The following article was submitted by Chloe Henderson. Chloe is a 23 year old media practitioner who engages herself in the world of social networking, gadgets and reading. She is also doing some freelance writing on several web hosting companies and is currently with WebHostGear.com and loves to write stuff about anything that would interest her, sharing it on the world wide web.
Bloggers who are serious about blogging have a number of important decisions to make before they plop down a large chunk of change on a hosting package. Do I opt for site hosting, the oft-cheaper reseller hosting or perhaps even free hosting? Do I pay, in time or money, for a custom theme, or do I choose a theme under the commons license and tailor it to my needs? Perhaps the most important question of all is do I choose WordPress or Blogger?
In order to answer that question, let us first start with some of the things that both WordPress and Blogger do well. Both offer free blog hosting; you can even attach your own domain to it, or they will provide you a free subdomain such as *.blogspot.com or *.wordpress.com, where the asterisk is the unique identifier you’ve chosen and they’ve approved. If you decide to upgrade at any point, you can seamlessly transition your currently free blog account.
It is at this point that the two services begin to diverge. Google’s goal with Blogger has always been to remain focused on blogging. WordPress, on the other hand, has blossomed into a full-featured content management system (CMS). The WordPress developers have worked diligently to keep these various components distinct. Nevertheless, WordPress has been unable to keep the focus on blogging the way that Google has been able to do with Blogger.
So how big a deal is focus anyway? Well, it depends. The nice thing about Blogger is that it’s super accessible and streamlined. Google tries to limit features to just those that are necessary, and even the widgets themselves offer only enough options to get the job done the way most people would want them done. So Blogger is a great choice if you want a straightforward blogging experience, but it’s not so basic that it ever feels inferior to WordPress.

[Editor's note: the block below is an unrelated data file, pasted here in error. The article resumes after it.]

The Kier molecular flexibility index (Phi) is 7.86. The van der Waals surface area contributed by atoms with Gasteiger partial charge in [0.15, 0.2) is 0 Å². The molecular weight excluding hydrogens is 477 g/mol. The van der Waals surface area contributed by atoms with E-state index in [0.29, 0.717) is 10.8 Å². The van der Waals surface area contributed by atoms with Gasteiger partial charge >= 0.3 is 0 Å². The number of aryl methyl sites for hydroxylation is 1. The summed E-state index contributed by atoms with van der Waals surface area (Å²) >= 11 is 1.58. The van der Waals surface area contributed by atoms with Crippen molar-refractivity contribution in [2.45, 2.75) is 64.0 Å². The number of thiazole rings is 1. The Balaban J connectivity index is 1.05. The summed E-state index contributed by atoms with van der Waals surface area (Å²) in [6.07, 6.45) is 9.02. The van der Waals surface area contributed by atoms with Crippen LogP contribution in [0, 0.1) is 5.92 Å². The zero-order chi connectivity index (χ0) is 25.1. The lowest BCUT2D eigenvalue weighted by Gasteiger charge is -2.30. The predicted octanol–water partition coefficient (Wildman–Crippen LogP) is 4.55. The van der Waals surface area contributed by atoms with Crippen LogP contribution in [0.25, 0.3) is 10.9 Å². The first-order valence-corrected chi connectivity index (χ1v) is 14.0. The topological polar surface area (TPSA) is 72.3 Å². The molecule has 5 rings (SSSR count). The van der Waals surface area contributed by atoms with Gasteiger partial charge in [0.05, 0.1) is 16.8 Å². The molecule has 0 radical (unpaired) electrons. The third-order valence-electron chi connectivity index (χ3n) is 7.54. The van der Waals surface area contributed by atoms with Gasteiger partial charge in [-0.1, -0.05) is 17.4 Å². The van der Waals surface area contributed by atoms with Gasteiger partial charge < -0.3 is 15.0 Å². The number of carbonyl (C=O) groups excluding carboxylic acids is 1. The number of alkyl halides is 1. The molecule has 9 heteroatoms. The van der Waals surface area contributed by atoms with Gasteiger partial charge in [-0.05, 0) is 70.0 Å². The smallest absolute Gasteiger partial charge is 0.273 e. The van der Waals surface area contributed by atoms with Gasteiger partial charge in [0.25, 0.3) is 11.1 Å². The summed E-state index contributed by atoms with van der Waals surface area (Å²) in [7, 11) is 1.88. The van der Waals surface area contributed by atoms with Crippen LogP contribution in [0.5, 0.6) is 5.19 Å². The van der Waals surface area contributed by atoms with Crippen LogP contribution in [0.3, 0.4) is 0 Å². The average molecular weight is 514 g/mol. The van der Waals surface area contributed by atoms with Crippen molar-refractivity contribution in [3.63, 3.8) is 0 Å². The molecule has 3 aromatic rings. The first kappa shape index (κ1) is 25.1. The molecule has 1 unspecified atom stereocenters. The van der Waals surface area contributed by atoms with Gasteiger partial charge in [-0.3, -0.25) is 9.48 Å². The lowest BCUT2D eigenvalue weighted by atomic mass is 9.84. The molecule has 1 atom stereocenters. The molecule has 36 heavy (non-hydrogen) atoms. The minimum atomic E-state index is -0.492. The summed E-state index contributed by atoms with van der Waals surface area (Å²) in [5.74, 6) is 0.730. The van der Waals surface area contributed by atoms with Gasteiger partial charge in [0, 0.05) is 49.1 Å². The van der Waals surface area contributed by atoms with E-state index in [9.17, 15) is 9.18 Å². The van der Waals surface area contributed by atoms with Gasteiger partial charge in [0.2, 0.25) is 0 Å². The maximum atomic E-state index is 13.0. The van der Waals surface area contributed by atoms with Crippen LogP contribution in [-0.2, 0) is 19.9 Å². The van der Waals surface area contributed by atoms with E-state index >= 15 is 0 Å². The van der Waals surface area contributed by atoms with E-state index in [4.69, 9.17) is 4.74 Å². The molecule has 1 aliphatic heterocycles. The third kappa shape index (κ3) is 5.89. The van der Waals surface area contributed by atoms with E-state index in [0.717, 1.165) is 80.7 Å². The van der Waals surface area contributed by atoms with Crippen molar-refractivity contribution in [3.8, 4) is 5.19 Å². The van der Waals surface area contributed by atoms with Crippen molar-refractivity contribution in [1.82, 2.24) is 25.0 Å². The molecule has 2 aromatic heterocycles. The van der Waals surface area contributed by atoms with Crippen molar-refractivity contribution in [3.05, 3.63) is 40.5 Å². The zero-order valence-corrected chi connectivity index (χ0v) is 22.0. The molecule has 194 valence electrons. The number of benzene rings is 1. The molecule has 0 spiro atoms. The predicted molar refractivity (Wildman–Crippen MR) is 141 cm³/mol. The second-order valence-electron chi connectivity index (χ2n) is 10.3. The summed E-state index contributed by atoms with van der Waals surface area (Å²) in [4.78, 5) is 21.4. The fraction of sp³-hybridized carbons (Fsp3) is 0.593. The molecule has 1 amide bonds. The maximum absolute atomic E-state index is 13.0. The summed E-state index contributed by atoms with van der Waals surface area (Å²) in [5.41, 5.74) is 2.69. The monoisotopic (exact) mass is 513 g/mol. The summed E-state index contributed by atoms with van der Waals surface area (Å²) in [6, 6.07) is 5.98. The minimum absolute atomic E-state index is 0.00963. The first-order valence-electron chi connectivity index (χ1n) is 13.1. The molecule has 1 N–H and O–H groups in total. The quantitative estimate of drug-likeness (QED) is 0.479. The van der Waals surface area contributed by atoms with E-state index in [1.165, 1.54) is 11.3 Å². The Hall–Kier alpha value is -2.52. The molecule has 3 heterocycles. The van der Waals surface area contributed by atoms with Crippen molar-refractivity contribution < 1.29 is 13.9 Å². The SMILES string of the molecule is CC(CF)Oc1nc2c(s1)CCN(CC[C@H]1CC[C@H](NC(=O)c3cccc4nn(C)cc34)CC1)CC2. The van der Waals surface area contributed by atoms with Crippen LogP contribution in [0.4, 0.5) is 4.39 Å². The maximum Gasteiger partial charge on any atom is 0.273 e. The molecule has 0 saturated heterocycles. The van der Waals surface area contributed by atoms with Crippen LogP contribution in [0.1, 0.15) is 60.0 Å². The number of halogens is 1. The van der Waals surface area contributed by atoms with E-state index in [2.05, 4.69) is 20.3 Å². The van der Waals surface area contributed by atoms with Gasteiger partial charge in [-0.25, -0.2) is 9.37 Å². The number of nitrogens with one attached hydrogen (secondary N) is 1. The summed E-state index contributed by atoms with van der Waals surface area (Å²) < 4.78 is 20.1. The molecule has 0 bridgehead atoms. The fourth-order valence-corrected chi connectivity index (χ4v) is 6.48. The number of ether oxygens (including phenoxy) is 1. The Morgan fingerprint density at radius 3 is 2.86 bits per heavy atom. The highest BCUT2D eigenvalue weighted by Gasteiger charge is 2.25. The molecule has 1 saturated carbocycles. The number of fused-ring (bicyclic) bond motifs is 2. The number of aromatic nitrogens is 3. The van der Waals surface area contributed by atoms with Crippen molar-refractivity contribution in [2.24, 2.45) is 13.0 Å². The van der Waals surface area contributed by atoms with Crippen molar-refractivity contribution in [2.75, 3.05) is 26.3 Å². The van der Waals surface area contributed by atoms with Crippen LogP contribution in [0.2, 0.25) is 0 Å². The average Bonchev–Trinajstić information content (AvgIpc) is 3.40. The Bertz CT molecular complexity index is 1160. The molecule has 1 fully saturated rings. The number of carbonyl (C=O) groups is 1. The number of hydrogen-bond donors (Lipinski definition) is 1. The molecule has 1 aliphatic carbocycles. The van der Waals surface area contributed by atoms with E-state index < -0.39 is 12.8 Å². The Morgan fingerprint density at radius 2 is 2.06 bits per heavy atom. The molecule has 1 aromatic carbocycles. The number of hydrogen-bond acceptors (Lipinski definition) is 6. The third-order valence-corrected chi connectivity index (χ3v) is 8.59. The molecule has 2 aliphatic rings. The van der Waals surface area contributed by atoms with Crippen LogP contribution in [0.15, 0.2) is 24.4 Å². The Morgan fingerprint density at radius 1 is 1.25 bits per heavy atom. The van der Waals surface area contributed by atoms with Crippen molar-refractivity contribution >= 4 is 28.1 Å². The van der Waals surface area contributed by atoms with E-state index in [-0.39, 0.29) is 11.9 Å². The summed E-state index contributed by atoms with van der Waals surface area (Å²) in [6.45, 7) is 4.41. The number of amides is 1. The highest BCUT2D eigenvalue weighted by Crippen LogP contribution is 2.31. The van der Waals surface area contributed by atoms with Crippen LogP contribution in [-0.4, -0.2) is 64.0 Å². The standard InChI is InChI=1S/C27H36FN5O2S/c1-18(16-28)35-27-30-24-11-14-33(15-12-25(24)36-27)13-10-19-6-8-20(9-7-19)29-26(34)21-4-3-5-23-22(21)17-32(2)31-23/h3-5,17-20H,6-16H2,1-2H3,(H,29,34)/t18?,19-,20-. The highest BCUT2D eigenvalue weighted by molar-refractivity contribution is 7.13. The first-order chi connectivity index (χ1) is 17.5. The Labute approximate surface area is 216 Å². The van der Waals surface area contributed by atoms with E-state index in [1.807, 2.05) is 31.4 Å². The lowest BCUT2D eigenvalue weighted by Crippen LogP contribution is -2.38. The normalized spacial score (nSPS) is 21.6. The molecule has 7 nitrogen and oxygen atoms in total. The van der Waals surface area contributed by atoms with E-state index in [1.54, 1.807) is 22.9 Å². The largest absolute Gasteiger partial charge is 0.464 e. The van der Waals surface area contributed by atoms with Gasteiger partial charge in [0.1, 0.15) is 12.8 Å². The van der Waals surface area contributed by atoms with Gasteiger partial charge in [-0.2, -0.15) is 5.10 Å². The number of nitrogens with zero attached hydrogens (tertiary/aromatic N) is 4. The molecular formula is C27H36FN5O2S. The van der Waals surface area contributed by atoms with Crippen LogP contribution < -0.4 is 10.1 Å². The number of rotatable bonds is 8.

In contrast, WordPress is everything plus the kitchen sink. If you can think it, then chances are somebody has already created the widget for it. The WordPress community is so large and so active that you usually have a dozen or more widgets to choose from for any given task. Since WordPress is also a CMS, if your blog ever outgrows its humble origins, it is easy to transition it into a blog plus or even a dynamic website of which your blog is only a part.
It is important to note that WordPress is not nearly as dynamic when taking advantage of the free webhosting at wordpress.com. For instance, they offer you 100+ themes to choose from, but they do not allow template editing. Blogger on the other hand provides a sophisticated template editor free, and there are no limitations on templates at all. You can use a BlogSpot template, or a third-party template, and you can edit in any manner that you see fit.
Blogger also allows you to use third-party scripts, including but not limited to tracking scripts. WordPress does not allow any kind of script. It does, however, have some advantages over Blogger. It gives you three gigabytes of storage as opposed to one, and it allows you to create as many static pages as you like; Blogger limits you to ten. WordPress is also much more convenient if you are importing from anything other than another Blogger blog. So which one to choose? Very difficult to say as they both have their own advantages. It’s often a matter of personal preference.